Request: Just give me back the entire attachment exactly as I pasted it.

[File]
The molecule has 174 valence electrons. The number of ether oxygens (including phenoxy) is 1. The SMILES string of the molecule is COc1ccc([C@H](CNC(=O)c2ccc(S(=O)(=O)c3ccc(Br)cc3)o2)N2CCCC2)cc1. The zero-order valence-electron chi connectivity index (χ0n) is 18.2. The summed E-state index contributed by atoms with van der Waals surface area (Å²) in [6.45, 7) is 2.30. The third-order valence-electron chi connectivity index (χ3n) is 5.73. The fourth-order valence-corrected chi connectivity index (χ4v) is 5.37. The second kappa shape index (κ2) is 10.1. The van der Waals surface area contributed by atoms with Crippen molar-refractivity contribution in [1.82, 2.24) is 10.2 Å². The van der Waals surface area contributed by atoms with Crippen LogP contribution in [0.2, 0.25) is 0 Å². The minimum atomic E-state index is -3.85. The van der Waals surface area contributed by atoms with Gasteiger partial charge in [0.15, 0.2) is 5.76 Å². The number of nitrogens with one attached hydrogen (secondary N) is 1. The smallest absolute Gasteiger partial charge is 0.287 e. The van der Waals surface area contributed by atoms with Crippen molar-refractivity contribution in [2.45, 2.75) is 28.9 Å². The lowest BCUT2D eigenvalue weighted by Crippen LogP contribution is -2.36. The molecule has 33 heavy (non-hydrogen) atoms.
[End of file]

The molecule has 174 valence electrons. The number of ether oxygens (including phenoxy) is 1. The SMILES string of the molecule is COc1ccc([C@H](CNC(=O)c2ccc(S(=O)(=O)c3ccc(Br)cc3)o2)N2CCCC2)cc1. The zero-order valence-electron chi connectivity index (χ0n) is 18.2. The summed E-state index contributed by atoms with van der Waals surface area (Å²) in [6.45, 7) is 2.30. The third-order valence-electron chi connectivity index (χ3n) is 5.73. The fourth-order valence-corrected chi connectivity index (χ4v) is 5.37. The second kappa shape index (κ2) is 10.1. The van der Waals surface area contributed by atoms with Crippen molar-refractivity contribution in [1.82, 2.24) is 10.2 Å². The van der Waals surface area contributed by atoms with Crippen LogP contribution in [0.2, 0.25) is 0 Å². The minimum atomic E-state index is -3.85. The van der Waals surface area contributed by atoms with Gasteiger partial charge in [0.15, 0.2) is 5.76 Å². The number of nitrogens with one attached hydrogen (secondary N) is 1. The smallest absolute Gasteiger partial charge is 0.287 e. The van der Waals surface area contributed by atoms with Crippen molar-refractivity contribution in [2.45, 2.75) is 28.9 Å². The lowest BCUT2D eigenvalue weighted by Crippen LogP contribution is -2.36. The molecule has 33 heavy (non-hydrogen) atoms.